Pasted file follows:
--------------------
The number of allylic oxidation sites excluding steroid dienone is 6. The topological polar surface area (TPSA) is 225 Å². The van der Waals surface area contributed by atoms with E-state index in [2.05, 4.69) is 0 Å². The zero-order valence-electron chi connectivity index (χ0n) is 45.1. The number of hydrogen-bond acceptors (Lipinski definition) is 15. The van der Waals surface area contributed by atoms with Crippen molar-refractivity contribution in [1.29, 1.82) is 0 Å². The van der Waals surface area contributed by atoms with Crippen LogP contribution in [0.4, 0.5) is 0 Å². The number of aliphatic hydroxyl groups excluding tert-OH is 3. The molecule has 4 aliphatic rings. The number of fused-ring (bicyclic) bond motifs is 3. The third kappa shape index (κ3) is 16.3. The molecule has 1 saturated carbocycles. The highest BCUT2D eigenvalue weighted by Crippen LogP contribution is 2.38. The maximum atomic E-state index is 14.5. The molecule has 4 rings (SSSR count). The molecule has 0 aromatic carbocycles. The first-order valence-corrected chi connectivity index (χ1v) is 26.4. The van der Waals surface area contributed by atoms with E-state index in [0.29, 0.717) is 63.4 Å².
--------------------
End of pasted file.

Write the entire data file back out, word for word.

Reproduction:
The number of allylic oxidation sites excluding steroid dienone is 6. The topological polar surface area (TPSA) is 225 Å². The van der Waals surface area contributed by atoms with E-state index in [2.05, 4.69) is 0 Å². The zero-order valence-electron chi connectivity index (χ0n) is 45.1. The number of hydrogen-bond acceptors (Lipinski definition) is 15. The van der Waals surface area contributed by atoms with Crippen molar-refractivity contribution in [1.29, 1.82) is 0 Å². The van der Waals surface area contributed by atoms with Crippen LogP contribution in [0.4, 0.5) is 0 Å². The number of aliphatic hydroxyl groups excluding tert-OH is 3. The molecule has 4 aliphatic rings. The number of fused-ring (bicyclic) bond motifs is 3. The third kappa shape index (κ3) is 16.3. The molecule has 1 saturated carbocycles. The highest BCUT2D eigenvalue weighted by Crippen LogP contribution is 2.38. The maximum atomic E-state index is 14.5. The molecule has 4 rings (SSSR count). The molecule has 0 aromatic carbocycles. The first-order valence-corrected chi connectivity index (χ1v) is 26.4. The van der Waals surface area contributed by atoms with E-state index in [0.29, 0.717) is 63.4 Å².